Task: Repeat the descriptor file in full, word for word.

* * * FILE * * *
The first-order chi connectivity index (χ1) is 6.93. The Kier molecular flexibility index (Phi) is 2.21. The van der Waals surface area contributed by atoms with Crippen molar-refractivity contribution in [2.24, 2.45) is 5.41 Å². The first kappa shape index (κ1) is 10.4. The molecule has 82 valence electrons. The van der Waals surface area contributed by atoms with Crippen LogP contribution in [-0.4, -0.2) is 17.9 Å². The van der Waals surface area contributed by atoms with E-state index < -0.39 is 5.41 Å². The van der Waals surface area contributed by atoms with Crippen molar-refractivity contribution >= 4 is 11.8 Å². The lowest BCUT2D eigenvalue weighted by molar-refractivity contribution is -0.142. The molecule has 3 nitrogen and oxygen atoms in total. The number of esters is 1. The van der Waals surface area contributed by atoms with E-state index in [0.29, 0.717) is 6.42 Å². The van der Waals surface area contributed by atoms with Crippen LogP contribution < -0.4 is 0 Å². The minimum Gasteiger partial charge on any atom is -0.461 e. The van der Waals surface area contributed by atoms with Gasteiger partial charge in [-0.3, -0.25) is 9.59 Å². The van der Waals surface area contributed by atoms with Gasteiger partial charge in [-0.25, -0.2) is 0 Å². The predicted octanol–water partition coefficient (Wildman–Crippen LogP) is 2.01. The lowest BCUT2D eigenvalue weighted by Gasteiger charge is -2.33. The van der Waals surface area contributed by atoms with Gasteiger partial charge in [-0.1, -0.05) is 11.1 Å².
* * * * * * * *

The first-order chi connectivity index (χ1) is 6.93. The Kier molecular flexibility index (Phi) is 2.21. The van der Waals surface area contributed by atoms with Crippen molar-refractivity contribution in [2.24, 2.45) is 5.41 Å². The first kappa shape index (κ1) is 10.4. The molecule has 82 valence electrons. The van der Waals surface area contributed by atoms with Crippen LogP contribution in [-0.4, -0.2) is 17.9 Å². The van der Waals surface area contributed by atoms with E-state index < -0.39 is 5.41 Å². The van der Waals surface area contributed by atoms with Crippen molar-refractivity contribution >= 4 is 11.8 Å². The lowest BCUT2D eigenvalue weighted by molar-refractivity contribution is -0.142. The molecule has 3 nitrogen and oxygen atoms in total. The number of esters is 1. The van der Waals surface area contributed by atoms with E-state index in [0.29, 0.717) is 6.42 Å². The van der Waals surface area contributed by atoms with Crippen LogP contribution < -0.4 is 0 Å². The minimum Gasteiger partial charge on any atom is -0.461 e. The van der Waals surface area contributed by atoms with Gasteiger partial charge in [-0.3, -0.25) is 9.59 Å². The van der Waals surface area contributed by atoms with Gasteiger partial charge in [-0.25, -0.2) is 0 Å². The predicted octanol–water partition coefficient (Wildman–Crippen LogP) is 2.01. The lowest BCUT2D eigenvalue weighted by Gasteiger charge is -2.33. The van der Waals surface area contributed by atoms with Gasteiger partial charge in [-0.1, -0.05) is 11.1 Å².